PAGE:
name his 3 favorite bands, to get a handle on what he will probably want to play.
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#16
get a book like bass basics so he can learn by himself if he wants. Don't overload him with theory.

UG is a brilliant resource so introduce him to tabbing. As you can play you will quickly spot which tabs are wrong let him choose his own songs but guide him to the easy ones.

Start playing proper songs from the start. U2 With or Without you has only 4 notes all played on the big fat E string and is a great starter; most of my daughters friends could play it within about 20 mins and the keen ones managed to play along with the record after a little more persverence. Chasing Cars by Snow patrol is easy too with most of the song having just one note per bar, lots of kids like Smells like teen Spirit and there are dozens of similarly simple starter songs.

Bass is a rhythm instrument get a metronome or a drum machine early on, say a month into staring to practice

enjoy yourselves.
#18
Quote by Cody_Grey102
^^ For a first bass? Seriously? His dad must be insane.


No--I'd call that a loving parent who wants to support an interest their son has. I bought my son a MiM Telecaster when he started 6th grade.

If you by your own admission , don't know a thing about playing bass, my advice is to get him a good teacher or have one your friends who plays bass get him started on a few basics and get him started right. And since you play guitar, find a few basic songs you both like and start jamming with him.
#19
Quote by anarkee
No--I'd call that a loving parent who wants to support an interest their son has. I bought my son a MiM Telecaster when he started 6th grade.

If you by your own admission , don't know a thing about playing bass, my advice is to get him a good teacher or have one your friends who plays bass get him started on a few basics and get him started right. And since you play guitar, find a few basic songs you both like and start jamming with him.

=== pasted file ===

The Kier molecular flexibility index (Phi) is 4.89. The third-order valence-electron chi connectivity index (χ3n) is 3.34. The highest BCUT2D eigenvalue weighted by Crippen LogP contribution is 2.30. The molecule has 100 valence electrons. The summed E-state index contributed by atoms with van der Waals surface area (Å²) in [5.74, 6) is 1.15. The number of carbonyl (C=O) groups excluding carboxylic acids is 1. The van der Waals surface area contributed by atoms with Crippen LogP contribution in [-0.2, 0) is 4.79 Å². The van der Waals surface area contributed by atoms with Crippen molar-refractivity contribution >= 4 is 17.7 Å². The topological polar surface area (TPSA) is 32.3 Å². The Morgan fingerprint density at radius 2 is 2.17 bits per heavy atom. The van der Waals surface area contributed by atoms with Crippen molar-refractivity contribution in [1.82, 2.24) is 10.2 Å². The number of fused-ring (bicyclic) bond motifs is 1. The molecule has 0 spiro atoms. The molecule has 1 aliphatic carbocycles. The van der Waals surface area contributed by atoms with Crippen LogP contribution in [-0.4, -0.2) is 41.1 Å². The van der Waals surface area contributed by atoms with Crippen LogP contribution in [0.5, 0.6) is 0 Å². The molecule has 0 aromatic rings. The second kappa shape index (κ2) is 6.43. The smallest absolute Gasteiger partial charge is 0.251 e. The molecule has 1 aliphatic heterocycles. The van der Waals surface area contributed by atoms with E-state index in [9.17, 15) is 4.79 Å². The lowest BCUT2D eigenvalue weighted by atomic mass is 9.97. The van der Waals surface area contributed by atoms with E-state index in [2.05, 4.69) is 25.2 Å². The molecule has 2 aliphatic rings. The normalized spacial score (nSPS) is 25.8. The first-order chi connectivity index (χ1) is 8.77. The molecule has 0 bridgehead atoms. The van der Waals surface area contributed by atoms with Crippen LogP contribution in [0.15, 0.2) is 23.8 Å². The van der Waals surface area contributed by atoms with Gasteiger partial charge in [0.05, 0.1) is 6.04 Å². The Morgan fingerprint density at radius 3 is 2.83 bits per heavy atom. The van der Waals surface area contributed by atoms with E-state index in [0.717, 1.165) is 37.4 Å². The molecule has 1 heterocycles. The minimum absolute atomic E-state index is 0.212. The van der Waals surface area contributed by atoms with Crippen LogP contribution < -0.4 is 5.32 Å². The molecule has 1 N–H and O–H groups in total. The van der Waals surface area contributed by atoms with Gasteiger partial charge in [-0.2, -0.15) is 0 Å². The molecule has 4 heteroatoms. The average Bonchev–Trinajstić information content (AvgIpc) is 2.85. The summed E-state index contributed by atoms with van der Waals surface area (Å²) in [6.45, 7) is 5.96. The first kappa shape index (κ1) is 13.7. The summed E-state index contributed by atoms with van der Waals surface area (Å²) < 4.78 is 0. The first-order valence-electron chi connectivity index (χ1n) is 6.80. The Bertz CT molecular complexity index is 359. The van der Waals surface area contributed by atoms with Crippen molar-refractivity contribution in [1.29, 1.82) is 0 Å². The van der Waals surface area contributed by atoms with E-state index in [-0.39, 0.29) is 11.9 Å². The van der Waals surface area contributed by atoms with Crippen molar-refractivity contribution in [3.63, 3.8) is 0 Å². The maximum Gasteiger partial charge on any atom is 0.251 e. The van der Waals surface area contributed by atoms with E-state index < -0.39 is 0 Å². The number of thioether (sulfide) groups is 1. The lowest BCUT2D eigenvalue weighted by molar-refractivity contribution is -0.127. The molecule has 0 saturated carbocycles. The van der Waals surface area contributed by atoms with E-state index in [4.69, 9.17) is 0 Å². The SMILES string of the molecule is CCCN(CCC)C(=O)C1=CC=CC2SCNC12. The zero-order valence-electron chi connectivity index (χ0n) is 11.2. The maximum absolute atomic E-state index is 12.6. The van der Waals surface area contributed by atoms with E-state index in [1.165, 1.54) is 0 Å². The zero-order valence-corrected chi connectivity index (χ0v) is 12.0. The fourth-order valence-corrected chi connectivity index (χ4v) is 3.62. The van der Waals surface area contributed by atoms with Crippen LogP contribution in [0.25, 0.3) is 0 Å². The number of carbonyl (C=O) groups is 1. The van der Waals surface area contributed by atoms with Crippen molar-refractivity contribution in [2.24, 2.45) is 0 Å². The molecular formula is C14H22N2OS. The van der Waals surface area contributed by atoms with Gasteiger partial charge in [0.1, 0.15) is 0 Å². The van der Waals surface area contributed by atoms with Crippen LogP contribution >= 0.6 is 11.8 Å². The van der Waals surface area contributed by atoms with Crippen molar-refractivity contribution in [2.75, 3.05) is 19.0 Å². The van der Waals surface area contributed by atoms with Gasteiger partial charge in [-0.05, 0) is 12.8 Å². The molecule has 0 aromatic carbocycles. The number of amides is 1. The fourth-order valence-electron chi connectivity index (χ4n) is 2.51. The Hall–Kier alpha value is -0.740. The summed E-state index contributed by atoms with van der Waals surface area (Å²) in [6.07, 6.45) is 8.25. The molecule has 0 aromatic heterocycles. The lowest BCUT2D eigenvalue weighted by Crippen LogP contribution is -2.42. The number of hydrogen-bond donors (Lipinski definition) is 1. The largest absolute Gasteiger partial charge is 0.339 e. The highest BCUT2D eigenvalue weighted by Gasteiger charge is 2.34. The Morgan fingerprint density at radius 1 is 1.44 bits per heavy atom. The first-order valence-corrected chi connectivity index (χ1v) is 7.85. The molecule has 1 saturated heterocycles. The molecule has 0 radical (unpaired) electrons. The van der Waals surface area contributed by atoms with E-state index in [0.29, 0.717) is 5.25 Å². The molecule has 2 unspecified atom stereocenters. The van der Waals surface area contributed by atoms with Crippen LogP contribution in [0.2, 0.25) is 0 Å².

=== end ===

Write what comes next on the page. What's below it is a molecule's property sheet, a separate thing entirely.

I was just saying, what if he don't stick with it? More of a joke than anything.

Also, books. Hal Leonard got me started pretty good.
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#20
The VERY basics of bass are pretty easy to pick up on. It's not quite as difficult starting right out as guitar because you don't have to learn to transition from chord to chord and such. Later, a teacher may be exactly what he needs (especially once he wants to start learning bass-only techniques like slapping and such), but I think right now what he needs most is a rock-buddy. (That's you.)

Do you really have to "teach" him fingerstyle? To me, it feels natural. It’s something he can pick up all on his own. Picking seems way harder to me. Let him learn about things he's interested in. If he takes an interest in Bass Chords, you can help him by getting him a book (Chord Bassics, it's like 5 bucks) and by applying your guitar chord knowledge to help him get comfortable with it. If he takes an interest in slapping or theory, get him a teacher or some good books/DVDs. Don't press him, but don't stifle him either. It's important that he grows at his own pace.

I would still say the most important part will be having you to play with though. Honestly? playing bass alone? Not that fun. Playing along with a CD? That's a little better. But when I go hang out with my friends who play guitar? It's amazing. It's 10x more effective than practicing on your own, AND it's way more fun. Just being able to jam with you or one of his friends for an hour or two a week should keep him hooked. And if he could find a band?...
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#21
^In my opinion the beginning is the most important time to get a teacher. This is when all of the habits are going to be formed that are going to allow him to advance. And finger style isn't as natural as you might think. I tried to teach it to my friend and it takes a while of proper teaching to get on the right track.
#22
Another thing to consider, that as a parent, no matter how talented you are, teaching your child can be extremely difficult, esp. when one of the two of you gets frustrated.